Rules to Follow When Swimming With Manatees

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Manatees are protected animals under the Marine Mammal Protection Act of 1972 and the Endangered Species Act of 1973. These are regulations, enforced by both the United States Federal Government and the State of Florida, make it illegal to hunt, capture, harass or kill manatees. Manatees are also protected by the Florida Manatee Sanctuary Act of 1978 which outlaws any intentional or negligent action that annoys, harasses, molests or disturbs manatees.

Stringent Regulations

Manatee protection laws are enforced by the United States Fish & Wildlife Service (USFWS) and the Florida Fish & Wildlife Commission (FWC). These two agencies work together to ensure that people who enter a manatee habitat do not endanger the animals. In fact, the breach of a manatee protection law can result in a penalty at both the state and federal level.

For instance, a breach of state law may lead to a maximum fine of $500, imprisonment of up to 60 days or both. But when the violation is severe, such as extreme harassment that leads to injury or death of a manatee, the state of Florida may choose to have it dealt with at the federal level, resulting in a fine of up to $50,000, maximum imprisonment term of 1 year, or both.

What are the rules you should follow when swimming with the manatees?

  1. Float on the water surface and passively observe the animals. Passive observation is the best and recommended way to interact with manatees and all wildlife.

2. Do not touch a manatee unless it touches you first. That is, no matter how excited you are, you must never touch the animals until they give you a signal to do that. When they approach you for a touch, you should not touch them on the stomach or back, and must never touch them with more than one hand—two hands is illegal.

3. Do not disturb or wake up a sleeping animal—that can lead to a whopping fine. Avoid approaching a manatee that is resting or sleeping. You should also not corner or surround a manatee.

4. Do not chase, pursue, ride or harass a manatee when you discover one in the water near you—whether you are snorkeling, swimming, diving, operating a boat or paddling. If a manatee tries to avoid you, do not go after the animal for a closer view. Harassment means any action that can alter the natural behavior of the animals.

5. Keep your hands and objects to yourself. That is you should not snag, grab, hook, hit, pinch, ride or hit a manatee. Likewise, you should not prod, poke or stab a manatee with your feet, hands or any object. Give the animals space to move and never single out or isolate an individual manatee from the group or separate a calf from a cow.

6. Do not feed manatees or give them water. Such actions can make manatees accustomed to people, alter their behavior in the wild and cause them to lose their natural fear for humans and boats, making them more susceptible to harm.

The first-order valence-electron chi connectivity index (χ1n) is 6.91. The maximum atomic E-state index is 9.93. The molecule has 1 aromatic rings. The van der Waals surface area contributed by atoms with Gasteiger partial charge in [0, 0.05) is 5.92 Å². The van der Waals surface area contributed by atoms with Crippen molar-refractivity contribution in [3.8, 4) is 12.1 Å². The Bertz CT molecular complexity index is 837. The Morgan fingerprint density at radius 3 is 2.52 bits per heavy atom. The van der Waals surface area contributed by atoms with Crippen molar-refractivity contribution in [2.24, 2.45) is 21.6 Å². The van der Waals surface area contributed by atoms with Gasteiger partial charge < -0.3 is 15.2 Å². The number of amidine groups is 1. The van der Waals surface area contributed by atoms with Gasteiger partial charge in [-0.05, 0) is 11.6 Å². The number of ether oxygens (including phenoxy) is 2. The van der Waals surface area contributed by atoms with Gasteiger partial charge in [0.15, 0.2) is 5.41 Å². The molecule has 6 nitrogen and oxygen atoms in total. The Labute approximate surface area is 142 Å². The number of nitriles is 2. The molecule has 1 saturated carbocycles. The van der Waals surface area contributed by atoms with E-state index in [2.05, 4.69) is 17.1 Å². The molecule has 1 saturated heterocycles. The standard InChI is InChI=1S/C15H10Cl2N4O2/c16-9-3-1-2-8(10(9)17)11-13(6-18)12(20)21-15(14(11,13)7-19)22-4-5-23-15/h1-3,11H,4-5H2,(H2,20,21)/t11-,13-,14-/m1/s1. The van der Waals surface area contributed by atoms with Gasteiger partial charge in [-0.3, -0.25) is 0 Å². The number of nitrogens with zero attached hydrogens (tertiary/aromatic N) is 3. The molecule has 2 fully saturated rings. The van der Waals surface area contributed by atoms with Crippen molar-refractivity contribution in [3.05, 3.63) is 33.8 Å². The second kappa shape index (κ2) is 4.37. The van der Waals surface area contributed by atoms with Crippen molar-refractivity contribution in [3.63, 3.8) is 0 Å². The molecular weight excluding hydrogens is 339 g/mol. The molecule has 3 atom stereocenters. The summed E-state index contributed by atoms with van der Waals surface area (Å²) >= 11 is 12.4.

7. Avoid excessive splashing and noise if a manatee is nearby. Noise and splashing may startle resting manatees and put them in harm’s way if they are frightened and choose to leave safe areas. Also avoid scuba gear and other devices that may cause manatees to leave their areas. Instead, use snorkel gear and float at the surface of water passively to observe manatees.

8. Do not go into areas marked as “No Entry – Manatee Refuge,” because these areas have been identified as vital for the survival of the animals. Follow viewing and sanctuary guidelines, respecting the directions given by manatee volunteers and law enforcement officers. Similarly, avoid touching tags and research gear and refrain from any actions that may interfere with research activities.

Personal Responsibility

Manatee protection is not just the prerogative of the law enforcement agencies. It is also the responsibility of every person who gets into or operates in a manatee habitat to ensure that the animals are not put at risk, injured or killed. That is why when you go snorkeling with the animals, you must always remember that you are responsible for your actions. For example, if you fail to follow the rules for swimming with the manatees, you are culpable and will be individually charged for your conduct.

So before you get too excited about swimming with the manatees, make sure that you have learned the rules that apply. Remember that your actions can interfere with your enjoyment and seriously affect other people and the animals at the activity site. Following the rules will not diminish your experience. The animals are quite social and will come to you for a close interaction.

At Captain Mike’s, we will ensure that you learn and follow the three golden rules of snorkeling with the manatees—minimizing splash noise, acting with slow movements and not touching the animals with two hands or in the back or stomach. We will also show you a video on how to conduct yourself in the water. For more information on laaws and guidelines related to manatees and how to behave in their habitat, visit Captain Mike’s Swimming With the Manatees website.

Swimming with the Manatees boasts the best water adventure in Crystal River, Florida with lots of things to do for you and your family. For more information, contact us online, or call us at (352) 571-1888.

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